IMG_3938The costume itself was pretty basic, just a one-piece jumpsuit.  It came with a faux gun holster, and I drove myself crazy looking for a fake gun to spray-paint silver before realizing it wouldn’t even hold a gun.  Even more frustrating was when we realized while trick-or-treating that we’d completely forgotten to even put it on.  Ah, well.  I found shoes that wouldn’t take away from the overall look and that she could still wear to school Рbeautiful silvery sparkly sneakers.  She even had her nails painted silver Рwhich of course meant Julia wanted hers done too.  But the final touch was the hair.  Originally I thought that Padme just had her hair pulled back into a tight bun, but when I double-checked online I discovered it was much more elaborate than that (I should have known better).  

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It turned out to be pretty easy to duplicate though, all I needed were some pipe cleaners, bobby pins, clear elastics, and gel.  I pulled her hair into a tight ponytail, then inserted a pipe cleaner into the ponytail, wrapped hair around it, then pinned it back onto her head.  It turned out pretty spot-on for the movie, I think, and Emily was in Padme-heaven!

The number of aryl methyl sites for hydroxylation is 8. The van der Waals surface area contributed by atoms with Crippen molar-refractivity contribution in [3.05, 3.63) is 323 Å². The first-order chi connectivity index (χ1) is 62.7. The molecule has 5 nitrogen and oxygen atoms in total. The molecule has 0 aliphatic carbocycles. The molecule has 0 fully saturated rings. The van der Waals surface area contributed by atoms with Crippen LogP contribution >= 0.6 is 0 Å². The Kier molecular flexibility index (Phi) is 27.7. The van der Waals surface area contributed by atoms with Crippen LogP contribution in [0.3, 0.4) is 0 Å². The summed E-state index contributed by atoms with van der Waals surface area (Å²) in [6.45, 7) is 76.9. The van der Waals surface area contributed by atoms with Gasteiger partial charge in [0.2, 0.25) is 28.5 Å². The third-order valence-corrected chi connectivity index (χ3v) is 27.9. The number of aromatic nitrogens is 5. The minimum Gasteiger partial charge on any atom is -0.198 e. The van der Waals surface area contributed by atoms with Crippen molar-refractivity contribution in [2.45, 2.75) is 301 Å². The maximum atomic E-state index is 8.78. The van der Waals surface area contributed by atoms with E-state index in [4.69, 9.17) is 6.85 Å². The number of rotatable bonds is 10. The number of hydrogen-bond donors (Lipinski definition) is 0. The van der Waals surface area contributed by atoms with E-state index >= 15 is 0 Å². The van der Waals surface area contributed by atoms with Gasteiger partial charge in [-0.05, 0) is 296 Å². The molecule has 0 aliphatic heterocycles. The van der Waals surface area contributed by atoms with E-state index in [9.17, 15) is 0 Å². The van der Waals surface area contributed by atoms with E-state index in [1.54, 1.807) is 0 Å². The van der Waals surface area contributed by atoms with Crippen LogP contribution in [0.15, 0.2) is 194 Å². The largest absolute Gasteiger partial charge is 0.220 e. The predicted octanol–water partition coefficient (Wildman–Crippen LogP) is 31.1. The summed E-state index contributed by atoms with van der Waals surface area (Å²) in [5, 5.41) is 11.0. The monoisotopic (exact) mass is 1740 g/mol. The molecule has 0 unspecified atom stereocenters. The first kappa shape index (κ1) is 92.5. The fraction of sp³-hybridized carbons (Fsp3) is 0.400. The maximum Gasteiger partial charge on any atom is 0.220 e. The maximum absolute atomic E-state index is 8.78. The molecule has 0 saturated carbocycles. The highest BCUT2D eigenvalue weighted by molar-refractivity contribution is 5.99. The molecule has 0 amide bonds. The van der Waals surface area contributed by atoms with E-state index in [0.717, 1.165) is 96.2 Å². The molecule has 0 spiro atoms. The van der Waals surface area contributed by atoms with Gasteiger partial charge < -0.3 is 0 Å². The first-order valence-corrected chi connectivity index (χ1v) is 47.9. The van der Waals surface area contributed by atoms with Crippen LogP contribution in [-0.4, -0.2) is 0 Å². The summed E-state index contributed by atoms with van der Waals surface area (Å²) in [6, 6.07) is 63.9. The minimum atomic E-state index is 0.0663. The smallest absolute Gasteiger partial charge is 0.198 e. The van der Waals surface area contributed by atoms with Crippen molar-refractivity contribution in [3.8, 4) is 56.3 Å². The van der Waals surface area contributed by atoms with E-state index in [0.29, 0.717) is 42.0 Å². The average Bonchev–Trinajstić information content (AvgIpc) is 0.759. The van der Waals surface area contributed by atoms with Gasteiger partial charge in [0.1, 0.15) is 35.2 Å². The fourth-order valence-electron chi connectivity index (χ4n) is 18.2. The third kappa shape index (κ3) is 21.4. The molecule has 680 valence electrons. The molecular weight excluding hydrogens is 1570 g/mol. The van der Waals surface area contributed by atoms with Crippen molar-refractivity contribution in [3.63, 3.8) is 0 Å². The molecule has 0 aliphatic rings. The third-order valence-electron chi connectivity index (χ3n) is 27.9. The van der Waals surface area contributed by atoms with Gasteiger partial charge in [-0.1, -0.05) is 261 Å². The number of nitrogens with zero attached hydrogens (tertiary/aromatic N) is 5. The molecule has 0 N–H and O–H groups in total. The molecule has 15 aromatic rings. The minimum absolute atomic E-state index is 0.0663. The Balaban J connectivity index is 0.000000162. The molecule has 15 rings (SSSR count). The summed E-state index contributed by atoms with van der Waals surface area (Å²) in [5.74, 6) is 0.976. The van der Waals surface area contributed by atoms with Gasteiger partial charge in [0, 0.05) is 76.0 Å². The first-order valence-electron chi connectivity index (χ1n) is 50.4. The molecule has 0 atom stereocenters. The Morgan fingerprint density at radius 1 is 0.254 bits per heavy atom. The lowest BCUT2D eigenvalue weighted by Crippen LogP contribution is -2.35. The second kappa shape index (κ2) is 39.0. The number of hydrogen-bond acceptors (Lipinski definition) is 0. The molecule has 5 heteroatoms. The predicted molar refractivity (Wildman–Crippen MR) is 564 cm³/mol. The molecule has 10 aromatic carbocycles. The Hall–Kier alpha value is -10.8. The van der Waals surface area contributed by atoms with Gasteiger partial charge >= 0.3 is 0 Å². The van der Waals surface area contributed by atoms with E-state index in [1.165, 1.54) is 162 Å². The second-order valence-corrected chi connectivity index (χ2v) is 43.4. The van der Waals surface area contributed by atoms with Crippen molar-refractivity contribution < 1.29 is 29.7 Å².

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As for Julia, I chose her costume about 3 years ago.  I found a picture of a little girl dressed as Holly Golightly on Pinterest, and since Emily was too old I swore if I had another little girl she would one day trick-or-treat as that iconic movie character.  Well, I had another daughter, and she was the perfect age this year Рsmall enough to still dress her up how I wanted but old enough to walk around and work her costume cuteness.

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I made the tutu myself, and for the shirt I cut the sleeves off of a long-sleeve black top I found for $3 at Wal-Mart.¬† I tied little black ribbons at the shoulders and found some black Mary Jane shoes at a yard sale (also only $3).¬† She borrowed pearl necklaces from Emily‚Äôs dress-up stash, and wore a little tiara I found for a quarter at the party store.¬† The finishing touch was letting her trick-or-treat with an actual shopping bag from Tiffany & Co. ¬†My friend Sanne’s cat even followed us a for a bit, adding a bit more authenticity to the whole ensemble. ¬†

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Unfortunately, no one seemed to know who she was while we were out trick-or-treating.  I received lots of compliments on how cute my little ballerina was, what a cute princess she made, and one lady even thought she was a witch.  Everyone loved the familiar blue shopping bag, but I was surprised nobody made the connection!  Honestly, though, it didn’t take away any of it for me.  She looked like a perfect little Holy Golightly, and I was beside myself with giddiness at how adorable it turned out.